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Pleas for help as Montreal’s Village neighbourhood faces addiction, homelessness

Click to play video: 'Montreal launches strategy to make people feel safe again in the Village'
Montreal launches strategy to make people feel safe again in the Village
Montreal Mayor Valérie Plante toured the pedestrianized portion of Ste-Catherine Street amid concerns about safety in the area. Her announcement of a heightened presence of police and social workers is giving local businesses some hope. As Global’s Phil Carpenter reports, one bar owner has even decided to open his terrasse again – Jun 22, 2023

The Village, Montreal’s historical LGBTQ neighbourhood, has become the scene of homelessness, addiction and crime, with locals suggesting that its social problems are being imported because of the district’s history of being an inclusive space for marginalized people.

Richard Fitzgerald, who has lived in the Village for 46 years, says he has witnessed a slow decline.

“Twenty years ago it was a really lively place and it was known around the world.” Now, he said, “you come here at night and it’s scary. There’s violence. There’s a whole problem of people who have drug problems, mental health problems.”

In response, the city has boosted police presence in the neighbourhood just east of downtown and assigned a two-person psychosocial intervention team to direct vulnerable people to resources. In June, it released a plan to revitalize the neighbourhood and deal with homelessness and mental health.

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But residents and business owners say the measures are insufficient, and they lament that the municipal government helped create the problem by concentrating services for vulnerable people into one area without the necessary investments to properly care for them.

“They don’t have anywhere to go,” Fitzgerald said, sympathizing with people struggling with drug and mental health problems, whom he called “victims of a system.”

“This is where they come, and the city encourages it because they try to say this is an inclusive area. I think the mentality is that the gay community is more open to marginality than the rest of the city.”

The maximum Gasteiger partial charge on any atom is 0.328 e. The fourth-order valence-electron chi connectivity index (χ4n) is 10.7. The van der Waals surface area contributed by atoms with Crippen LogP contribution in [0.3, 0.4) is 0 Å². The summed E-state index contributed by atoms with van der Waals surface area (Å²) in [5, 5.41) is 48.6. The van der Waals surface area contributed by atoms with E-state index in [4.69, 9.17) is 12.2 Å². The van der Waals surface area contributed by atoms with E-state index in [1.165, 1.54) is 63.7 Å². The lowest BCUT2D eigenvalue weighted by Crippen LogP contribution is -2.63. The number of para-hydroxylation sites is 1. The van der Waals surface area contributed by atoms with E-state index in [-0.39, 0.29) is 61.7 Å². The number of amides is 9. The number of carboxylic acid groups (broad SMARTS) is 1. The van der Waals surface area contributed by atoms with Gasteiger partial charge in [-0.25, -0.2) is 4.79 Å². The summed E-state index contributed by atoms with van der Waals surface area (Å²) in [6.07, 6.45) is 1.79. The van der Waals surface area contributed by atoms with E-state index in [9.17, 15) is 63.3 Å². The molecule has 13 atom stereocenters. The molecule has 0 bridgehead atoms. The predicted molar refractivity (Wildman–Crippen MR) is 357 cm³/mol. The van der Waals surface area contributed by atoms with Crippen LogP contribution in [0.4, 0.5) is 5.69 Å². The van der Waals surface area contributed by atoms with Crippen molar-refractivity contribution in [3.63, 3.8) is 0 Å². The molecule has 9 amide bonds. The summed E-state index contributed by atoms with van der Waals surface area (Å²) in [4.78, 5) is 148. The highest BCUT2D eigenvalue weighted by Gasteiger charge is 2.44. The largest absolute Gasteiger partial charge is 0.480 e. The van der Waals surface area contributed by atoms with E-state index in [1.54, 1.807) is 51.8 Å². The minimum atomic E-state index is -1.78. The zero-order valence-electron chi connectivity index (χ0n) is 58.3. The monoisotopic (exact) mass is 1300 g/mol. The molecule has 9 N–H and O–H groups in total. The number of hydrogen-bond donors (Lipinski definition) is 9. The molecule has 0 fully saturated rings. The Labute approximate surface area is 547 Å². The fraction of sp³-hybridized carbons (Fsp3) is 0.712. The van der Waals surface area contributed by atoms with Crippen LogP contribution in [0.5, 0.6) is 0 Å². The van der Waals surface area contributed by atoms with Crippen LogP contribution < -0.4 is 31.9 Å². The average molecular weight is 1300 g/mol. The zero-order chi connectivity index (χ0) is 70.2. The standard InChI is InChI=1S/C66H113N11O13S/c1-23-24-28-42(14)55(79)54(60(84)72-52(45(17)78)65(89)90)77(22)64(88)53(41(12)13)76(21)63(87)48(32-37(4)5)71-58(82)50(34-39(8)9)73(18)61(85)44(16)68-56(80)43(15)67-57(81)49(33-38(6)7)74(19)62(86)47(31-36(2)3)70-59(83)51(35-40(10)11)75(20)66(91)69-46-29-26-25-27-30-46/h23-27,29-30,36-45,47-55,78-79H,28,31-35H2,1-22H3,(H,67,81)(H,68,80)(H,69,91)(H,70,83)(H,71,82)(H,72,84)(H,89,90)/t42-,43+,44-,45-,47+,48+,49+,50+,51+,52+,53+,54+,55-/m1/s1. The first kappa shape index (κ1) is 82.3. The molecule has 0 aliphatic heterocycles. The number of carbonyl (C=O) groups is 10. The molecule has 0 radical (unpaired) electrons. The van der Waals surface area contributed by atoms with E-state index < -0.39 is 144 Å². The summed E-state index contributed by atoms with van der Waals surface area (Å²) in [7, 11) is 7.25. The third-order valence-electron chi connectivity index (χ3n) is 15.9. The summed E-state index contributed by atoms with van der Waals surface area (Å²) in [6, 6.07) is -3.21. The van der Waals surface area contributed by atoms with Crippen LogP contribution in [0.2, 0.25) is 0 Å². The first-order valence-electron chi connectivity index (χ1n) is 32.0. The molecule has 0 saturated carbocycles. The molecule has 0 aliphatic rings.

Christian Généreux co-organized a march Tuesday through the Village streets in an effort to get the municipal, provincial and federal governments to address the district’s social ills. Généreux said his neighbourhood’s problems have been partly “imposed” on it.

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He pointed to the city’s decision during the COVID-19 pandemic to temporarily convert a large hotel in the area into a homeless shelter. “It imported to the Village problems that are not specific to the Village,” Généreux said.

“All this combination of factors makes it so all of this is grouped in one neighbourhood, and it creates pressure, a lack of security, and as the governments don’t provide the resources needed, these people find themselves in the streets with the problems they have.”

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Click to play video: 'Montreal business owners sound alarm over safety in the Village'
Montreal business owners sound alarm over safety in the Village

The Village has long been a hub for community organizations and services for marginalized people, said Bruno Laprade, a spokesperson for an LGBTQ organization and local historian who has been giving tours of the neighbourhood for 17 years. Commercial vacancies following the deindustrialization of the area in the 20th century meant non-profits and other groups could take advantage of lower rents, he explained.

He says the Village’s problems have been compounded by a drop in tourism due to competition from LGBTQ destinations in other cities and even from other commercial areas of Montreal.

In the late 1990s and early 2000s, another scheme to revitalize the area that focused on attracting tourists eventually led the city to create a summer car-free zone on the strip of Ste-Catherine Street that runs through the Village, one of the first such programs in the city, Laprade said. Now, popular annual car-free zones in other parts of the city are drawing crowds, too.

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Montreal’s latest plan to bring people back to the Village includes an effort to redefine the neighbourhood’s identity, with public art and memorials dedicated to the LGBTQ community, more extensive summer and winter programming, and the refurbishment of Ste-Catherine Street.

But change can’t come soon enough for some.

Alain Guenette, manager of Bar Rocky, said he briefly closed his patio this year because his customers didn’t feel safe sitting outside. “It’s really dangerous there for us,” he said. “It was scaring the customers.” Bar Rocky has reopened its outdoor seating area, but Guenette said he’s still not satisfied with the city’s progress.

Danny Jobin, owner of three bars on Ste-Catherine Street, said he has noted a decline in business as the number of unhoused people on the streets grows, and he wants the city to take action. “We need a lot of help from the government and the city,” he said.

Généreux said there have been plenty of forums and reports over the years about how to help the Village. Now it’s time to take action and to allow the area to recapture its place as a worldwide destination where people can celebrate diversity.

“We know what we have to do,” he said. “What it takes now is a sense of urgency to act on the part of all the governments concerned … it takes a global action plan, it takes resources on the ground.”

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With files from Sidhartha Banerjee

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